Maazel’s 1980s Mahler cycle was something of a curate’s egg.
At least one performance, the Fourth, received much praise and is still
a leading contender in various guides. Elsewhere, the main criticism tended
to revolve around rather slack tempos, flabby phrasing and a tendency
to over-indulge and luxuriate at the expense of the musical line. The
playing of the Vienna Philharmonic will always be praised, of course,
but on the one performance from this cycle that I owned, the Ninth, there
was a feeling that they were on overdrive. In fact, I only bought that
version because, if memory serves, it was the first digital Ninth to be
issued on CD. I soon dispensed with it when the real competition started
to be issued – Bernstein (particularly his Berlin version), Barbirolli,
Walter (Vienna), Karajan (the live second) and Rattle. Listening to the
re-issue of Maazel’s Third has re-kindled all those old feelings, though
admittedly it is now at bargain price, and has a fill-up that should be
In the massive, sprawling first movement, "… the
most original and flabbergasting thing that Mahler ever conceived",
to quote Deryck Cooke, summer does not quite march in as one would like.
The big opening tune, announced on eight unison horns, and sounding
almost like a grotesque parody of the C major melody from the finale
of Brahms’ First, lacks the ‘vigorous, decisive’ manner that Mahler
asks for. It doesn’t help that the recorded sound is a bit recessed
and distant, lacking the sort of presence and impact given to others
(notably Abbado’s first version on DG). The sheer length of the movement,
and the amount of wildly contrasting material in it, demand a tight
grip, and Maazel’s rather tentative, almost ‘softly-softly’ approach,
does it, and us, no favours. The way that the various march elements
are developed needs careful consideration, and a strong characterisation
from the players. But the conductor must keep the tempo currents strong
and flowing. Maazel seems too content to let the music unfold episodically,
and even the massive exposition climax (between Fig.28-29) does not
sound enough like a culmination, but almost appears out of the blue.
To be sure, there is some fine playing, and the famous trombone solo
is nicely dispatched. But is this enough in this music? Do we really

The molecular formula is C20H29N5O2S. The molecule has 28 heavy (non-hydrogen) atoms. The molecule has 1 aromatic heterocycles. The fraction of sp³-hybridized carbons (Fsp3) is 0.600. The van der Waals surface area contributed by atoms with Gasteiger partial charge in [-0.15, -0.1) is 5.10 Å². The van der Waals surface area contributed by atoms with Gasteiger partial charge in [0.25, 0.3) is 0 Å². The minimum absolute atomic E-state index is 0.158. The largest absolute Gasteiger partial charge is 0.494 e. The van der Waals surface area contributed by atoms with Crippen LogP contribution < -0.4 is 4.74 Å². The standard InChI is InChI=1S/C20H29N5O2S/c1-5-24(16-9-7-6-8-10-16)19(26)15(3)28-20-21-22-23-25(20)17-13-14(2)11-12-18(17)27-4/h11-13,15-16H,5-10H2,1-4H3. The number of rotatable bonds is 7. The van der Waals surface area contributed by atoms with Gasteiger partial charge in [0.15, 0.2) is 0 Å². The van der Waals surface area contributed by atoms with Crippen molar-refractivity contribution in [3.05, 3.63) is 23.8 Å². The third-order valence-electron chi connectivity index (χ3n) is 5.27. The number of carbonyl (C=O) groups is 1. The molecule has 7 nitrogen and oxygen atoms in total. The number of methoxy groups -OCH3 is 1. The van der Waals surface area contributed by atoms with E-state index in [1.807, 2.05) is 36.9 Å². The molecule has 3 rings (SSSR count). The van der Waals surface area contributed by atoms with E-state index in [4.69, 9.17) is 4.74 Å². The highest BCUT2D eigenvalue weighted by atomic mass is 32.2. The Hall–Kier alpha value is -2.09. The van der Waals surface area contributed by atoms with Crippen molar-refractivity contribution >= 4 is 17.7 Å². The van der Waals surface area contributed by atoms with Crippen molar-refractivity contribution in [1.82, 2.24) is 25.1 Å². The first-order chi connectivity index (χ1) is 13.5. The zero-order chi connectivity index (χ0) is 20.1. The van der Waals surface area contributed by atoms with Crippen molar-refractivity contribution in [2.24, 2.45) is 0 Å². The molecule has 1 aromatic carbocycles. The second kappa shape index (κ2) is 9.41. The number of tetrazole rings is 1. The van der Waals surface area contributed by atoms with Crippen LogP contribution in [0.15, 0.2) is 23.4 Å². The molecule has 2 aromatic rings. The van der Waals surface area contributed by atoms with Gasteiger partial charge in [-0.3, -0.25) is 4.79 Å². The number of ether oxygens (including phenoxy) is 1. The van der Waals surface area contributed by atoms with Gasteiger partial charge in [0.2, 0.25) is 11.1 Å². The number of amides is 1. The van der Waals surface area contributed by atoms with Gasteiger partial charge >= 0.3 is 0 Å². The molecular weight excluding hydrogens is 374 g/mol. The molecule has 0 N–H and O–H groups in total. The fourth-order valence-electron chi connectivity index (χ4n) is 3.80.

feel the sense of the ‘primordial’ that Cooke talks about? I’m afraid
it all sounds a bit too safe and under-whelming for my liking.
The four shorter inner movements fare a little better,
though even here one senses little of the innocence and wonder that
other conductors are able to convey. The little A major ‘flower’ minuet
lacks the grazioso element Mahler asks for, though there is some
suitably fine wind playing throughout. The C minor ‘birds and beasts’
movement should surely have a livelier scherzo feel, and though other
conductors do take Mahler’s comodo marking as literally as Maazel,
they do manage to invigorate their players into giving sharper dynamic
contrast and greater characterisation. The post-horn solo lacks the
shimmering mystery that one gets elsewhere, and the great E flat minor
outburst towards the end of the movement (Fig.31) reveals some rather
sour tuning in the horns.
Maazel is probably at his best in the fourth movement,
helped immeasurably by Agnes Baltsa. This predecessor of the great ‘Abschied’
from Das Lied von der Erde is generally successful, with conductor
and soloist creating an atmospheric misterioso that works well.
In the ‘Angels’ fifth movement, the boys obviously enjoy their ‘bimm-bamms’,
and it’s difficult to ruin this entirely. But even here, I feel more
contrast could be made of the troubled middle section (say between Fig.
6-7), where Abbado, for one, digs deeper into the sub-text of the music.
From all I have said, one might imagine that the great
hymn-like Adagio finale would suit Maazel’s approach to perfection.
However, an extremely slow tempo is only one ingredient in the whole
picture. Many individual lines are beautifully phrased, but the counterpoint
must flow, and momentum be sustained, if the music is not to get bogged
down under its own weight. Bruno Walter showed many times that Mahler’s
slow movements could move on without the spiritual dimension being harmed.
By the same token, Bernstein and Haitink have shown us that the slowest
tempi can still have an intensity and controlled grip in the right hands.
In this recording, we do not experience, as fully as we might, an apotheosis
that transports us to a world where ‘Nature in its totality rings and
The Kindertotenlieder make a generous and welcome
filler. All are performed with great expression and intensity, and are
generally much more enjoyable than the symphony. Not all competitors
(particularly Haitink and Abbado) offer any extra music. Bernstein’s
mid-price Sony set offers plenty of extras, with Jennie Tourel singing
Kindertotenlieder and a selection from Des Knaben Wunderhorn.
Tilson-Thomas’s highly praised mid-price digital Sony set (with the
LSO) has Janet Baker in the great Rückert Lieder.
Given my reservations, and a rather backwardly balanced
recording, I find it hard to give more than a very qualified recommendation
here. Yes, it is cheap, but a few extra pounds will go a long way with
Mahler recordings these days. If money really is an issue, go for Tilson-Thomas
or Bernstein. A few more pounds will get you the inimitable Horenstein,
whilst at full price, Haitink, Rattle or Abbado (either recording) will
ultimately offer greater listening rewards.